MF: I believe within six to nine months we will have $5 million pledged and received. Five million in the scheme of things is not a lot, considering the 500 jobs it will create and considering the 10,000 people minimum it will indirectly affect, when you consider the 12,000 who will be able to watch a sport they love every single match, and when you consider all the revenue that we will be able to generate through the team purchases, through merchandising and through stadium naming rights. I have reviewed Boby’s business plan. It would make a Fortune 500 CEO proud to know how much planning he has done.

    What are the logistical challenges of launching such a big operation in Haiti?

    BD: We already have the paperwork done. I have worked in Haiti, in sports and the NGO sector for 17 years now. I think the bigger challenge will be to [get] the 501©(3) status here [in the United States] and funding, which we are now doing.

    What about penetrating the system in Haiti, working out the logistics to get a project like this off the ground?

    BD: Well, it has its challenges. But one good thing I think I have done over the years and have acquired is the trust of the people. You couldn’t do it, in the zone where I am, where it is so difficult and so dangerous, without that. I wouldn’t be alive if I was lying to people. So we feed 2,000 kids, we support at least another 10,000 people because you have the parents, the mothers and brothers who depend on our program, and we always have, whenever we have extra… of whatever, we give it to the community. So the people have grown accustomed to us being around and being their support.

    That is the kind of support that the powers that be [the government], they are interested in providing, but they cannot do some of the things we are doing. They have other priorities in the country. So the people learn to trust and to count on us more.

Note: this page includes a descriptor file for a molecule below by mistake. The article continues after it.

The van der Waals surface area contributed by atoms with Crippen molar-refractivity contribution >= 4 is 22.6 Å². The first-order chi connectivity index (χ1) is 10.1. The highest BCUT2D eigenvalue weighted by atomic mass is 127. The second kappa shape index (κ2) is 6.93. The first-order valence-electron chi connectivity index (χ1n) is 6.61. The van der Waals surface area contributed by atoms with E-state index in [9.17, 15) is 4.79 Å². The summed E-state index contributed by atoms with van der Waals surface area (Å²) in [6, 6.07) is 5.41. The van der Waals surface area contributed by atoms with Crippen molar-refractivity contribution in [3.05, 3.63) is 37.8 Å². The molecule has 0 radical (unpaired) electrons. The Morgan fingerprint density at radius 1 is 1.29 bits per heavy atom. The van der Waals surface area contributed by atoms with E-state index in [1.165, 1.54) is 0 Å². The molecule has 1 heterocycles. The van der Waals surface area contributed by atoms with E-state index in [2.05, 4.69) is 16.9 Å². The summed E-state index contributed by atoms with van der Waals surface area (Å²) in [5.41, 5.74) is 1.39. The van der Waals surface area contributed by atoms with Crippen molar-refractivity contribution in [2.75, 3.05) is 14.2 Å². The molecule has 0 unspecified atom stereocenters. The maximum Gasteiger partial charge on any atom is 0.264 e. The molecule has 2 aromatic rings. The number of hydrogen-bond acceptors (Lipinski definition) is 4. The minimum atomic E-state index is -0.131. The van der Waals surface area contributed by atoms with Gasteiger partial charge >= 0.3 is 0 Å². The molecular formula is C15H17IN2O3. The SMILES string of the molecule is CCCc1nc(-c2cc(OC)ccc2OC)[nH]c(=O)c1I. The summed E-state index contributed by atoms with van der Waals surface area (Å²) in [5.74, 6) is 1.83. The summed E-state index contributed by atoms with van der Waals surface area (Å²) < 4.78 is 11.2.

What potential for other types of growth do you see right now in Haiti?

    BD: Sports are what I know, though I have been involved with other things, like picking up garbage and composting. We can go any way, but I think concentrating on what we know best, concentrating on what the natural development of the sports activity is, that is what we are going to focus on.

    MF: I would add to that. That is the first pillar. What I see next is culture and arts. I see education in the sense of, I see this facility, 17 acres, I see a library, I see it being inaugurated with a concert of the world’s best musicians.

    BD: Well, that is your imagination.

    MF: I am going to fly with this. I see a museum celebrating Haitians’ contributions to humanity. And I see a hotel. Everyone who goes to the stadium can visit the museum, the library. In my dream, this is the hub for what Haiti could become and right there, it could be a microcosm of what the whole country could be. So it starts with the stadium: Take it slow, but make it happen.

    About the author

    • Amy Lieberman

      Amy Lieberman is an award-winning journalist based in New York City. Her coverage on politics, social justice issues, development and climate change has appeared in a variety of international news outlets, including The Guardian, Slate and The Atlantic. She has reported from the U.N. Headquarters, in addition to nine countries outside of the U.S. Amy received her master of arts degree from the Columbia University Graduate School of Journalism in May 2014. Last year she completed a yearlong fellowship on the oil industry and climate change and co-published her findings with a team in the Los Angeles Times.